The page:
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[infowar.de] ISRJournal 19.10.04: Satellite Jammer Ready: U.S. Satellite Jammer Ready
Satellite Jammer Ready: U.S.
Parallel Effort To Thwart Imaging Craft Dropped
By JEREMY SINGER
October 19, 2004
With a recently released doctrine document on achieving space superiority
serving as a backdrop, the U.S. Air Force acknowledged that one system
designed to counter enemy satellite use has been canceled while another is
ready for action.
The canceled system, dubbed Counter Surveillance Reconnaissance System
(CSRS) and known informally as Scissors, was designed to temporarily
disrupt imaging satellites being used by U.S. adversaries in battle.
Officially declared operational, meanwhile, was the Counter Communications
System (CounterCom), a radio frequency-based system designed to temporarily
jam communications satellites, the Air Force said.
The Air Force publicly disclosed plans for the ground-based CounterCom and
CSRS systems in 2003, saying they would be deployed in 2005 and 2009
respectively. Both programs were described as key elements of a broader
Pentagon effort to achieve space control -- the ability to freely utilize
one's own space systems while denying similar capabilities to adversaries.
Space control, or space superiority, has been accorded a high priority in
recent years as the U.S. military grows ever more dependent on satellite
capabilities. At the same time, the global proliferation of communications
and reconnaissance satellites -- owned by both governments and private
companies -- has made militarily relevant space capabilities readily
available to U.S. adversaries.
The means of protecting U.S. space capabilities while countering those of
adversaries are outlined in detail in an Air Force document dubbed
"Counterspace Operations: Air Force Doctrine Document 2-2.1." The document,
dated Aug. 2, spells out how the Air Force will organize to achieve space
superiority along with the challenges it will face.
In a briefing with reporters Oct. 7 at the Strategic Space 2004 conference
here, Gen. Lance Lord, commander of Air Force Space Command, officially
acknowledged the cancellation of the CSRS effort and said the service is
looking for possible alternatives.
"We will continue to look at that set of technologies and that kind of
mission and work appropriately in the future," Lord said. "It's one we have
to proceed very carefully with, to make sure we have the right program with
the right kind of capabilities. Who canceled it and why is not my issue. My
issue is to make sure we look at the technology and build a program and
we're going to keep pressing in that area."
The CSRS was a to be a nondestructive system that would use directed energy
to temporarily blind or dazzle commercial or government owned imaging
satellites. The Air Force requested $53 million for the CSRS in 2005, but
Congress declined to fund the program.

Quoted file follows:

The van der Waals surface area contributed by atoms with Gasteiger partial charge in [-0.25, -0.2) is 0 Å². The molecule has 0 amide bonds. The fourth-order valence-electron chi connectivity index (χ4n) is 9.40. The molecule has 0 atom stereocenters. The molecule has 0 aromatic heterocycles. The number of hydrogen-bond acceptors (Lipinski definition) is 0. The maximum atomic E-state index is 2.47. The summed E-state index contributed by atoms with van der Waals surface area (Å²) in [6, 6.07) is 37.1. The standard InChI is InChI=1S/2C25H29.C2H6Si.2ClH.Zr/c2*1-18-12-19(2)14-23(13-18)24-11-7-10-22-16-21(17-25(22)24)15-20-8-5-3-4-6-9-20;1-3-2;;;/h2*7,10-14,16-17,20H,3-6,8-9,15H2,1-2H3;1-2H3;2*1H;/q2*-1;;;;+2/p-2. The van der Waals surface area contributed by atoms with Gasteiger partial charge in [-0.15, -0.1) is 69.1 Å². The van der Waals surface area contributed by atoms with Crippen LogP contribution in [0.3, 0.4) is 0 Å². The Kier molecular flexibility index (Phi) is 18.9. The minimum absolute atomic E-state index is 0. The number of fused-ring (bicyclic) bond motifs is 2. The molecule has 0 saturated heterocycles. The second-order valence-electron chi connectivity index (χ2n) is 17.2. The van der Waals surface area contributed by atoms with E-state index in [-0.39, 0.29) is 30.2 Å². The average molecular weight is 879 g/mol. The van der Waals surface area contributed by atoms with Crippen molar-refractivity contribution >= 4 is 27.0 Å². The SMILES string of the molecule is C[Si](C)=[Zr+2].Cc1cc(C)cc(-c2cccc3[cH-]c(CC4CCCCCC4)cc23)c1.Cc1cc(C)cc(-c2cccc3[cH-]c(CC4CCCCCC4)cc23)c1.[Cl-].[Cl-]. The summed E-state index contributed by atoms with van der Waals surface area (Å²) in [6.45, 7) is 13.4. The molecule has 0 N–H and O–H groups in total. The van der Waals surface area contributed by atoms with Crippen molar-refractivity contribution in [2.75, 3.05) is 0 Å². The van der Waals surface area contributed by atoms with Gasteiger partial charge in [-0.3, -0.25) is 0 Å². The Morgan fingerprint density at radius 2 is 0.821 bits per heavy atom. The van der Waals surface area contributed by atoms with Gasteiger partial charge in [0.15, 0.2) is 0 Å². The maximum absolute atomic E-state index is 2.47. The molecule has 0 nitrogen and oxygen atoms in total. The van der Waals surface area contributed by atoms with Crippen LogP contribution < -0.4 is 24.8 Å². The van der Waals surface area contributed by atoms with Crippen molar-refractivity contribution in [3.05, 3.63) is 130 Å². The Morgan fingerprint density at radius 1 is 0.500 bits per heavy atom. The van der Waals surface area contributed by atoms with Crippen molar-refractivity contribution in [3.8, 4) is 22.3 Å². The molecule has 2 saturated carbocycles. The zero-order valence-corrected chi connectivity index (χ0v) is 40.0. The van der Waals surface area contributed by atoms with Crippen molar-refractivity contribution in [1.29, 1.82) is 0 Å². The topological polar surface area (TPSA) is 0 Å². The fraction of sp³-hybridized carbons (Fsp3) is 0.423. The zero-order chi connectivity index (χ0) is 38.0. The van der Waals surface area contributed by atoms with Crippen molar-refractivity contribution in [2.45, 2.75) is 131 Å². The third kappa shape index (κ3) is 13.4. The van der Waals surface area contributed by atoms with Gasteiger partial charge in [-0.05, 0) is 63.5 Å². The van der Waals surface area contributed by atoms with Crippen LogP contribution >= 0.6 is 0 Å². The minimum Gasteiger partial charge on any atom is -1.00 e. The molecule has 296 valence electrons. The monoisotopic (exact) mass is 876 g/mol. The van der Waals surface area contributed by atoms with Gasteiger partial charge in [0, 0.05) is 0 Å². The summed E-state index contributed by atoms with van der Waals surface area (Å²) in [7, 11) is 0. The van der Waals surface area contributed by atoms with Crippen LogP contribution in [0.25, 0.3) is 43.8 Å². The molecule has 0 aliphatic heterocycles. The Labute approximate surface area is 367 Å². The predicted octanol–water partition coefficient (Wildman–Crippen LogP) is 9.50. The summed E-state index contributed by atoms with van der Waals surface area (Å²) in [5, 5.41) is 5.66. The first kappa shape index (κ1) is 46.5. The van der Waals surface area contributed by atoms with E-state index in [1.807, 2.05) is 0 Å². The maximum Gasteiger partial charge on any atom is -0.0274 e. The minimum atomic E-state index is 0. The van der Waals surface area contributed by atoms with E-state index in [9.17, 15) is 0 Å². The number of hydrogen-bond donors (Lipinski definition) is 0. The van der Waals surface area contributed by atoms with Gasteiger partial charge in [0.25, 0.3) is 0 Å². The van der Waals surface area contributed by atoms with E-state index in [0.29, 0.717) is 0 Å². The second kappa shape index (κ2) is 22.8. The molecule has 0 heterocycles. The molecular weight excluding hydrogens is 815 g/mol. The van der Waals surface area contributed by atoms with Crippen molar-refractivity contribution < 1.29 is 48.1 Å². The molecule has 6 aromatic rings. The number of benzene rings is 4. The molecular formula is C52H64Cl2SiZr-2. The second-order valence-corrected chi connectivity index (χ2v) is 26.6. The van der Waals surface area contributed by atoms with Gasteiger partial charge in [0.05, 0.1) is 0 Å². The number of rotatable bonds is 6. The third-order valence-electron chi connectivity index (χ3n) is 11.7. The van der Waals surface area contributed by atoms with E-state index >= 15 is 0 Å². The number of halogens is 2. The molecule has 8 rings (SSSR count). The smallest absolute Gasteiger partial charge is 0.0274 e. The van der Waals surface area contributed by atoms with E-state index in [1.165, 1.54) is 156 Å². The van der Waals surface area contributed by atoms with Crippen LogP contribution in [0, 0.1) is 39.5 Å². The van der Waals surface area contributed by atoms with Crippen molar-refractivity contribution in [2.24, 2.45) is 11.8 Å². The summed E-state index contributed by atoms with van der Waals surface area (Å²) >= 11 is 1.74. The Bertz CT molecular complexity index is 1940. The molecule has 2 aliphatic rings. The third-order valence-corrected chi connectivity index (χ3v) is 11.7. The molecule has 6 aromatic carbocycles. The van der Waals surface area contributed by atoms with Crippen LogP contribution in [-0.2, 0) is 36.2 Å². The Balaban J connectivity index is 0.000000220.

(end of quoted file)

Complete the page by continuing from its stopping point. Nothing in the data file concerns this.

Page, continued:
The reason became a source of confusion as lawmakers drafted the Defense
Appropriations Act for 2005.
In the report accompanying its version of the bill, drafted in June, the
Senate Appropriations Committee said it provided no funding for CSRS
because the Air Force canceled the program shortly after submitting its
budget request. However, several congressional aides said they had
discussed the program in June with Air Force officials and had not been
advised of the cancellation.
The House Appropriations Committee also declined to fund the program in its
version of the bill. The final Defense Appropriations Act for 2005 was
signed into law by U.S. President George W. Bush in early August.
Air Force officials later added to the confusion by refusing to confirm or
deny that the program had been canceled.
In a written statement provided by Capt. Angie Blair, a spokeswoman for Air
Force Space Command in Colorado Springs, Colo., officials said the CSRS
lost out to competing priorities as the service developed its 2006 budget
proposal, which will be sent to Capitol Hill in early 2005. The program was
expected to cost about $166 million from 2004 through 2009, according to
Air Force budget charts unveiled in February.
The CounterCom program, meanwhile, was formally declared operational in
late September, Blair said. To gain operational status, the program had to
clear several milestones, including testing to validate its performance,
training of troops in the use of the system and logistical issues, Space
Command officials said in a response to questions.
Space Command deferred the question of when and where the CounterCom system
might first be deployed to U.S. Strategic Command here. Air Force Maj.
Brett Ashworth, a spokesman for Strategic Command, would only say that the
CounterCom system will be made available when and where U.S. forces need it.
Northrop Grumman Corp. of Los Angeles is the prime contractor on the
CounterCom system, with Harris Corp. of Melbourne, Fla., as a major
The system is similar to other ground based electronic warfare gear and is
based largely on commercially available components, according to Space
Command officials. They declined to detail its capabilities due to
classification restrictions, Blair said.
The CounterCom system cost $22 million to develop, Space Command officials
said. The program is expected to cost $53 million from 2004 through 2009,
according to the Air Force budget charts.
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